6 Reasons Why You Should Care About High School Dropout Rates

The good news is that high school dropout rates are at an all-time low. The national average is 7 percent.

However, there are too many people who slip through the cracks, especially when you consider all the alternate options for finishing school that are available in this day and age. The dropout rate should be negligible.

Having too many high school dropouts is costly. Here are reasons why we should focus on reducing them even further:

  1. The dropout rates cost individuals a lot of money. The U.S. Census Bureau estimates that dropouts bring in just $20,241 annually, which is $10,000 less than high school graduates and over $36,000 less than a person holding a bachelor’s degree. The poverty rate for dropouts is over twice as high as college grads, and the unemployment rate for dropouts is generally 4 percentage points higher than the national average. In the end, the lifetime earnings of high school dropouts are $260,000 LESS than peers who earn a diploma.
  2. The dropout rates cost our society a lot of money. The financial ramifications of dropping out of high school hurt more than the individual. It’s estimated that half of all Americans on public assistance are dropouts. If all of the dropouts from the class of 2011 had earned diplomas, the nation would benefit from an estimated $154 billion in income over their working lifetimes. Potentially feeding that number is the fact that young women who give up on high school are nine times more likely to be, or become, young single mothers. A study out of Northeastern University found that high school dropouts cost taxpayers $292,000 over the course of their lives.
  3. The rates are linked with heightened criminal activity and incarceration rates. It’s not just about the money though. Over 80 percent of the incarcerated population is high school dropouts – making this an issue that truly impacts every member of the community. Numbers are higher for dropouts of color; 22 percent of people jailed in the U.S. are black males who are high school dropouts. As a society, we are not just paying into public assistance programs for dropouts, but we are paying to protect ourselves against them through incarceration.

I wonder what these numbers would look like if we took the nearly $300K that taxpayers put in over the course of a dropout’s lifetime and deposited it into their K-12 learning upfront. If we invested that money, or even half of it, into efforts to enhance the learning experience and programs to prevent dropping out, what would that do to dropout, poverty and incarceration rates? Right now the process seems to be reactionary. What would it look like if more preventative actions were put in place?

  1. Those who don’t stay in school are not likely to value a career path over a job. Over 68 percent of high school graduates begin college coursework the following fall. Students who earn high school diplomas are that much more inspired to continue their academic journey and seek out a lifelong career match, not just clock hours at a “job” until retirement. The fulfillment people receive from a job they enjoy should not be underestimated. Studies have found that happier people are healthier and are even able to better fight off common illnesses like colds and the flu. Considering more time is spent working than in any other pursuit, job satisfaction plays a major role in overall happiness. The value of careers go beyond individual satisfaction, however. As a nation, everyone benefits from well-educated workers who earn a living in areas where they possess natural talent too.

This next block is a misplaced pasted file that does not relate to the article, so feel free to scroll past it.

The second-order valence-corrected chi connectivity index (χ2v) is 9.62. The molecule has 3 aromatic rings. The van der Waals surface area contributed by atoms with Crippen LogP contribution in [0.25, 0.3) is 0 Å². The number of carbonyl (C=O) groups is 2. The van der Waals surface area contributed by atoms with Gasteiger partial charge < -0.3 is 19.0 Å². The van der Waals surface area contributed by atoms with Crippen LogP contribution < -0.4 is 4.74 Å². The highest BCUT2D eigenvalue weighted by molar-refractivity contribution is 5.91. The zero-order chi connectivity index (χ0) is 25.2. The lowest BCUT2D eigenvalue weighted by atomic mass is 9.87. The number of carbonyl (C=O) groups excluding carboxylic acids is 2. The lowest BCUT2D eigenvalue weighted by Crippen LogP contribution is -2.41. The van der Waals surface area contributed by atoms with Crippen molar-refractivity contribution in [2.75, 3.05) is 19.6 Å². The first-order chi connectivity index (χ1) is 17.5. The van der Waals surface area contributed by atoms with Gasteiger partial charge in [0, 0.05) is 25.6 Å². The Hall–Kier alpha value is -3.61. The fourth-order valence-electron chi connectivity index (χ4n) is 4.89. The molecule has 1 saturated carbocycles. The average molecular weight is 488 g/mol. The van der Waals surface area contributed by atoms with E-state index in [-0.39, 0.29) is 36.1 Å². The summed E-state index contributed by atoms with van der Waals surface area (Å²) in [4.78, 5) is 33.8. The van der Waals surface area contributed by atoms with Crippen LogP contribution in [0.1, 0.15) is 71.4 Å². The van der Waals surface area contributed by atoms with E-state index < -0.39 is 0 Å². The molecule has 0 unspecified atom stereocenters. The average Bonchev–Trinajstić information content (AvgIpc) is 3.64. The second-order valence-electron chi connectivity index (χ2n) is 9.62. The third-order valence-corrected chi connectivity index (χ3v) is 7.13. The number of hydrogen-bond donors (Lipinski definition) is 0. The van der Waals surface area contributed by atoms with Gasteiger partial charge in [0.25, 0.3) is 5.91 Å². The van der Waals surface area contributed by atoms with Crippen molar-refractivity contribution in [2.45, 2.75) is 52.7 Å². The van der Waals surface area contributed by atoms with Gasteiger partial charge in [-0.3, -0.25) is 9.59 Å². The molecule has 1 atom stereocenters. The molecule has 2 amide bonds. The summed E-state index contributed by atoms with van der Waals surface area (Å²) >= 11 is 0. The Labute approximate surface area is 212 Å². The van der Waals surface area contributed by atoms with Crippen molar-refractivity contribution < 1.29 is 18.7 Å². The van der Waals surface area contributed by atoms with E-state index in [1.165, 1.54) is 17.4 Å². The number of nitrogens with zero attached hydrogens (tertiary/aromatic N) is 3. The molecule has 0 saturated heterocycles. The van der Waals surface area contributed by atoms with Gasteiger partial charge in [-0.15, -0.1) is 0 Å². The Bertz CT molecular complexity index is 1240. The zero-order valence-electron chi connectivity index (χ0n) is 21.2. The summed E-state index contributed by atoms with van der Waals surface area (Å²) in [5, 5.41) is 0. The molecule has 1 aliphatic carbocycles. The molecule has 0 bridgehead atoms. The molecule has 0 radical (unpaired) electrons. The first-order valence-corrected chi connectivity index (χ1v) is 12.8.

2. Staying in high school allows students to have valuable experiences. The childhood years go by so quickly and high school represents the last stage before adulthood. The social opportunities that high school provides are not duplicated anywhere else, with the exception of a college setting and high school dropouts miss out on both. What’s more, high school dropouts tend to get into more trouble than their in-school peers. The National Dropout Prevention Center reports that 82 percent of U.S. prisoners are high school dropouts. The life lessons found in the later years of high school are more valuable than they get credit for and the peer-level socialization is a vital part of late-childhood development.
  3. To help us value learning for its own sake. In our material society, it is difficult to explain the intangible value of things like intellectualism, particularly to young people. Until greater value is placed on obtaining knowledge for no other reason than to broaden individual and societal wisdom, students will continue to drop out of high school. After all, how can the economic importance of a high school diploma really be explained to children who have never had to earn their own living? Even those in dire socio-economic conditions do not have a grounded concept of what money means in quality of life and long-term happiness.

What’s interesting about high school dropout rates is how far the consequences can reach. It’s not just about someone not finishing school, nor is it even about that individual not making as much money as they could. It has economic and social ramifications for all of society.

Can you think of other reasons we should look for ways to increase high school graduation rates?

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